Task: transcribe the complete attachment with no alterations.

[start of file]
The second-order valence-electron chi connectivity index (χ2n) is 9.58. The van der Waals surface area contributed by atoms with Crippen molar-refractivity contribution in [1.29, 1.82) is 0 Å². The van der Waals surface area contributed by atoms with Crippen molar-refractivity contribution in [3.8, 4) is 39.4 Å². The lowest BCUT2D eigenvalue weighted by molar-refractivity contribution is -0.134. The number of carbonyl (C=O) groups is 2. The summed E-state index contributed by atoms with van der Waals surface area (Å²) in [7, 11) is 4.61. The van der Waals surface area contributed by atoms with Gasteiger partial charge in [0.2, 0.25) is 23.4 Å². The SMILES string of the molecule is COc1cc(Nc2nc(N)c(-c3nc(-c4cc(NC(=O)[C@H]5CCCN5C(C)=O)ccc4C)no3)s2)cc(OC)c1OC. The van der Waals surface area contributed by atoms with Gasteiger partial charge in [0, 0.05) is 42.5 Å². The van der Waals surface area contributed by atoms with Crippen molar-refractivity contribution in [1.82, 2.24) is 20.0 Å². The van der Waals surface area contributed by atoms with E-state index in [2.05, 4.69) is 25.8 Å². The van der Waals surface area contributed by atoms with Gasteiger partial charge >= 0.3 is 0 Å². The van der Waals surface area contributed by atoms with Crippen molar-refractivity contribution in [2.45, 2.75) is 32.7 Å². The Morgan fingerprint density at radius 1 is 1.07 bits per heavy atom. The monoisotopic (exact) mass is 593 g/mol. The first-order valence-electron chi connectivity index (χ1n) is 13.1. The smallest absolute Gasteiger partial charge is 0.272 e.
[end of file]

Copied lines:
The second-order valence-electron chi connectivity index (χ2n) is 9.58. The van der Waals surface area contributed by atoms with Crippen molar-refractivity contribution in [1.29, 1.82) is 0 Å². The van der Waals surface area contributed by atoms with Crippen molar-refractivity contribution in [3.8, 4) is 39.4 Å². The lowest BCUT2D eigenvalue weighted by molar-refractivity contribution is -0.134. The number of carbonyl (C=O) groups is 2. The summed E-state index contributed by atoms with van der Waals surface area (Å²) in [7, 11) is 4.61. The van der Waals surface area contributed by atoms with Gasteiger partial charge in [0.2, 0.25) is 23.4 Å². The SMILES string of the molecule is COc1cc(Nc2nc(N)c(-c3nc(-c4cc(NC(=O)[C@H]5CCCN5C(C)=O)ccc4C)no3)s2)cc(OC)c1OC. The van der Waals surface area contributed by atoms with Gasteiger partial charge in [0, 0.05) is 42.5 Å². The van der Waals surface area contributed by atoms with Crippen molar-refractivity contribution in [1.82, 2.24) is 20.0 Å². The van der Waals surface area contributed by atoms with E-state index in [2.05, 4.69) is 25.8 Å². The van der Waals surface area contributed by atoms with Gasteiger partial charge >= 0.3 is 0 Å². The van der Waals surface area contributed by atoms with Crippen molar-refractivity contribution in [2.45, 2.75) is 32.7 Å². The Morgan fingerprint density at radius 1 is 1.07 bits per heavy atom. The monoisotopic (exact) mass is 593 g/mol. The first-order valence-electron chi connectivity index (χ1n) is 13.1. The smallest absolute Gasteiger partial charge is 0.272 e.